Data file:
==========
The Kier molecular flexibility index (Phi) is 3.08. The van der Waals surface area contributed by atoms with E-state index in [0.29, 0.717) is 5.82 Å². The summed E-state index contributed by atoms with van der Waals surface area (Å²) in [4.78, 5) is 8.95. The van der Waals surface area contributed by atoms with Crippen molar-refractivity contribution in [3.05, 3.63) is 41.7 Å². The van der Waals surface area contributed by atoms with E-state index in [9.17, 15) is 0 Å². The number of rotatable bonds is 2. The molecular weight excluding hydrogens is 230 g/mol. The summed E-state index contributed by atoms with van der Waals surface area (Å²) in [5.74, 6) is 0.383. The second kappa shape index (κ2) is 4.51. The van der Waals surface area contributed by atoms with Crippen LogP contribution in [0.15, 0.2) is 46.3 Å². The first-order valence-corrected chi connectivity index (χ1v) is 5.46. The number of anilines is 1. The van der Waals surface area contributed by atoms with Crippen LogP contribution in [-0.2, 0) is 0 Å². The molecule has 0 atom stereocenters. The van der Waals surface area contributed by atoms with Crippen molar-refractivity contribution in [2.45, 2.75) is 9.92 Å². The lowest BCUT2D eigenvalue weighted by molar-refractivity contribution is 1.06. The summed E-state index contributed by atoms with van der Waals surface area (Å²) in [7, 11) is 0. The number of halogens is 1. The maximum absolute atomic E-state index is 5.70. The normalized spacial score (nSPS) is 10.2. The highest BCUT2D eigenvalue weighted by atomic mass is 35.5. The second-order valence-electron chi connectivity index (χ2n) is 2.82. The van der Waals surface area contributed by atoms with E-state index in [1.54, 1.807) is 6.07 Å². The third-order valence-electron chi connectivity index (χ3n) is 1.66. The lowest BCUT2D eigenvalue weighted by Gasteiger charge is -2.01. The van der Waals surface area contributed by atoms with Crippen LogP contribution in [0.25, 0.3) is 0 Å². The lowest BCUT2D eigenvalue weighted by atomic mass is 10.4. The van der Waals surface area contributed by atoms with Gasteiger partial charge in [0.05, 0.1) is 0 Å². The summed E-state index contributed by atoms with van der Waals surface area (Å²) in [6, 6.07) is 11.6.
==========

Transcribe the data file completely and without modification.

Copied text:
The Kier molecular flexibility index (Phi) is 3.08. The van der Waals surface area contributed by atoms with E-state index in [0.29, 0.717) is 5.82 Å². The summed E-state index contributed by atoms with van der Waals surface area (Å²) in [4.78, 5) is 8.95. The van der Waals surface area contributed by atoms with Crippen molar-refractivity contribution in [3.05, 3.63) is 41.7 Å². The van der Waals surface area contributed by atoms with E-state index in [9.17, 15) is 0 Å². The number of rotatable bonds is 2. The molecular weight excluding hydrogens is 230 g/mol. The summed E-state index contributed by atoms with van der Waals surface area (Å²) in [5.74, 6) is 0.383. The second kappa shape index (κ2) is 4.51. The van der Waals surface area contributed by atoms with Crippen LogP contribution in [0.15, 0.2) is 46.3 Å². The first-order valence-corrected chi connectivity index (χ1v) is 5.46. The number of anilines is 1. The van der Waals surface area contributed by atoms with Crippen LogP contribution in [-0.2, 0) is 0 Å². The molecule has 0 atom stereocenters. The van der Waals surface area contributed by atoms with Crippen molar-refractivity contribution in [2.45, 2.75) is 9.92 Å². The lowest BCUT2D eigenvalue weighted by molar-refractivity contribution is 1.06. The summed E-state index contributed by atoms with van der Waals surface area (Å²) in [7, 11) is 0. The number of halogens is 1. The maximum absolute atomic E-state index is 5.70. The normalized spacial score (nSPS) is 10.2. The highest BCUT2D eigenvalue weighted by atomic mass is 35.5. The second-order valence-electron chi connectivity index (χ2n) is 2.82. The van der Waals surface area contributed by atoms with E-state index in [1.54, 1.807) is 6.07 Å². The third-order valence-electron chi connectivity index (χ3n) is 1.66. The lowest BCUT2D eigenvalue weighted by Gasteiger charge is -2.01. The van der Waals surface area contributed by atoms with Crippen LogP contribution in [0.25, 0.3) is 0 Å². The lowest BCUT2D eigenvalue weighted by atomic mass is 10.4. The van der Waals surface area contributed by atoms with Gasteiger partial charge in [0.05, 0.1) is 0 Å². The summed E-state index contributed by atoms with van der Waals surface area (Å²) in [6, 6.07) is 11.6.